Continuing the conversation on incorporating smart buildings as clean-energy contributors to the electric grid, this panel comprised experts researching, investing, and working firsthand in the decarbonizing power generation and transmission: Marin Clean Energy director Alice Havenar-Daughton; Mynt Systems chief development officer Rob Hymes; Smarter Grid Solutions senior business development engineer Tim McDuffie; California Institute for Energy and Environment director of electric grid research Alexandra “Sascha” von Meier; and moderator Hugh Lindsay, strategy director and global segment architect of real estate at Schneider Electric. Together, the panel commiserated on the challenges of implementing DERs, such as saturating the existing grid infrastructure with renewable energy sources, ensuring a consistent power supply in the evenings and the winter, and developing interoperable communication systems that can collect data to monitor grid and subgrid transactions, outages, and supply and demand.
Hymes noted the importance of educating owners on the cost-effectiveness of clean-energy infrastructure. “If we all want to run profitable businesses and have a strong, vibrant economy, regional and nationally,” he said, “it’s going to depend on a more resilient grid, a more interactive grid, where there is transparency and security.”Trust is a known issue in the electric power industry, both on the owner and utility sides, von Meier said. She reminded the audience why a national grid was originally conceived and implemented. “Electrifying farms was not done because it was cost effective,” she said. “We reached out because we had an ethical and ideological conviction that the right thing to do was to have everyone have equal access. … The key philosophical challenge as we move forward with smart grids … is how do we recapture that sense of common mission?” The financials have to work out, she acknowledged, but “we all have a common interest in having a clean, decarbonized grid and one that works—and that when it doesn’t work, it fails gracefully, and we can recover effectively.”
Panel: Post-occupancy applications of AI and machine learning in buildings
Artificial intelligence (AI) and machine learning (ML) frequently come up in the smart building space, but how will these technologies prove useful? In this panel, moderator Chris Pyke, senior vice president for product at Arc Skoru, discussed the potential of AI and ML with Jessica Granderson, mechanical staff scientist and engineer and deputy for research at the building technology and urban systems division at LBNL; Sonu Panda, CEO at Prescriptive Data; and Adhishesh Sood, global healthy buildings strategic partnerships leader at Honeywell Building Technologies and WELL air adviser at the International WELL Building Institute.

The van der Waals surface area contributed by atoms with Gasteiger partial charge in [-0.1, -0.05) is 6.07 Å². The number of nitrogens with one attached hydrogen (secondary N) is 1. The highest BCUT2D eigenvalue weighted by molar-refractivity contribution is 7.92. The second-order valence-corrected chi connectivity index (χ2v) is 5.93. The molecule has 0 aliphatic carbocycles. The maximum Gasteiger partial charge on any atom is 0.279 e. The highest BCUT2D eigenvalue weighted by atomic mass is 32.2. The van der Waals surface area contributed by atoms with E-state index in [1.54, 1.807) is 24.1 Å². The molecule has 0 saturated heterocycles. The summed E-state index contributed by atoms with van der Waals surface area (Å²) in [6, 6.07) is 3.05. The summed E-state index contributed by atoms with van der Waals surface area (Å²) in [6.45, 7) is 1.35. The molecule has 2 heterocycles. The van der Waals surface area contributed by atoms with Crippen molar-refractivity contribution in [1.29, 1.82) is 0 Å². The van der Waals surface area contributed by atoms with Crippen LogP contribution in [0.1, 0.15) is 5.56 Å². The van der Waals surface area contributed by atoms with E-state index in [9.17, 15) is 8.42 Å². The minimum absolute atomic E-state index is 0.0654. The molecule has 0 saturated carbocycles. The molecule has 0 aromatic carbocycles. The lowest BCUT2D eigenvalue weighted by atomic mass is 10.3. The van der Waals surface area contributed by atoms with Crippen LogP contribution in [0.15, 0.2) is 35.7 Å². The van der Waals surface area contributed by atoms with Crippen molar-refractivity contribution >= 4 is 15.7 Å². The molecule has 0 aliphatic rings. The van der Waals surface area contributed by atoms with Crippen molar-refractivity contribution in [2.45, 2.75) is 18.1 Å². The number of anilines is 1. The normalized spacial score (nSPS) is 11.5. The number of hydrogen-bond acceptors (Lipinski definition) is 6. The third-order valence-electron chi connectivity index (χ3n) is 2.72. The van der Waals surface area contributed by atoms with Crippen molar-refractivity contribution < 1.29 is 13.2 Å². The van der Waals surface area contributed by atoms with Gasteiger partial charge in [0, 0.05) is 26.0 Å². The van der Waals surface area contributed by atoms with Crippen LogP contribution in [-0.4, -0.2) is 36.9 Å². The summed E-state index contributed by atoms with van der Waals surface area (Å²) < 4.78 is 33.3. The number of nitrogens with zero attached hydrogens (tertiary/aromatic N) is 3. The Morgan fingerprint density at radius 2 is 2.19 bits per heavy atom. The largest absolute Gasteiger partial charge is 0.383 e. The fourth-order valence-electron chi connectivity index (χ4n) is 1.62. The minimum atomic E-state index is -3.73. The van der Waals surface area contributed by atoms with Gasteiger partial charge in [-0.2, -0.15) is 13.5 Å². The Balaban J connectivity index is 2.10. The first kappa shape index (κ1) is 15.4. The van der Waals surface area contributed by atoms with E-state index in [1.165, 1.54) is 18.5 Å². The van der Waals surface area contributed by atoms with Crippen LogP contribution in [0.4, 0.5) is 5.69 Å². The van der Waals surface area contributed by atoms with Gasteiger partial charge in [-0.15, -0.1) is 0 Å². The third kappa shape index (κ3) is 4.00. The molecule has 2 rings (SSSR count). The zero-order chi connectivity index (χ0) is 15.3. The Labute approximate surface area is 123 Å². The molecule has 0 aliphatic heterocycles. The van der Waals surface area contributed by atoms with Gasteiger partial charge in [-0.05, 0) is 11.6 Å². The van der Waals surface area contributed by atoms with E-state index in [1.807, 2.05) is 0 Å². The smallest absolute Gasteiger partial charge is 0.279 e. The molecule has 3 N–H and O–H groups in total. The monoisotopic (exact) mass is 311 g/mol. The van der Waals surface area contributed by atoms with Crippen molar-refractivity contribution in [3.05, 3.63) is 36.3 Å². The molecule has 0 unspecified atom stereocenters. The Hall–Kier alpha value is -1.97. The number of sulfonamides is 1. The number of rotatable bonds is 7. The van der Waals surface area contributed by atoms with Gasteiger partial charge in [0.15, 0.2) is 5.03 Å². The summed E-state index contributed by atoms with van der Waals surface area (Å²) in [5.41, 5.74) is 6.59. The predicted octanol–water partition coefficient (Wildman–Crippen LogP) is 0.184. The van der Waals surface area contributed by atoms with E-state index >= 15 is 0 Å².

In response to Sood noting that “our data about buildings is a mess,” Pyke asked if AI can “turn that mess into something operable?” Granderson agreed that building data is disorganized and added that “our controls fall out of tune all the time.” She spotlighted three opportunities for leveraging AI and ML. The first was to help in “diagnosing root cause” of complex building issues, such as erroneous control settings that lead to simultaneous heating and cooling. A second area “is thinking about new paradigms and drivers for control optimization that take into account tradeoffs” across multiple energy systems, including storage, photovoltaics, and electric vehicles. Third, Granderson said, AI and ML could help in asset characterization at scale, using “novel data sources,” such as satellite and thermal imagery, “to auto-create 3D building representations” and detect thermal anomalies or information that cannot be found in time-series measured data.
Panda expressed his excitement for applying AI and ML to find “correlations between data streams that might neither have ever been correlated—or thought of as being correlated.”
As in previous sessions, data transparency and trustworthiness came up. Pyke asked what role the federal government could have in furthering AI and ML in the building and clean energy sectors. Granderson said that the “drive and push for open … and accessible data” was critical in order to “continuously innovate and to do so in a transparent manner.”
In the panel’s breakout session, which I co-hosted with Switch Automation chief of people, culture, and impact Patti Mason, I asked if the collaborative spirit Sascha von Meier had referenced in the preceding panel was applicable to developing AI and ML technologies for building applications. Panda enthusiastically noted that tech startups in the building sector are competing against tech giants, such as Google and Meta. “We’re not going to get far … if we’re looking to beat each other up along the way,” he said. He believes that capitalism can coexist with information sharing, which he hopes to enable via an algorithm marketplace that Prescriptive Data’s Nantum OS product plans to launch this year.
Mason brought the conversation to full circle by noting how, three decades ago, USGBC had convened business leaders—and competitors—to envision a program to encourage the design and construction of environments that were sustainable, economically viable, and socially beneficial for everyone.
Keynote: Rewiring America
Saul Griffith, an inventor, serial entrepreneur, author, and MacArthur Fellowship recipient, closed the USGBC Smart Building Summit with a visual, data-packed presentation, “Rewiring America.” Incremental improvements in efficiencies alone, he argued, will not be able to keep us within the 1.5 degree C budget in temperature increase before the Earth experiences severe climate change effects. “Electrification is the efficiency we always needed” to achieve zero emissions, he said.
Because much of today’s emissions come from the demand side, such as residential and commercial building systems, Griffith said electrification can occur as a step function, conducted over time. As machines reach the end of their operating life, owners can replace them with systems that can run on clean energy, such as electric heat pumps, batteries, and vehicles.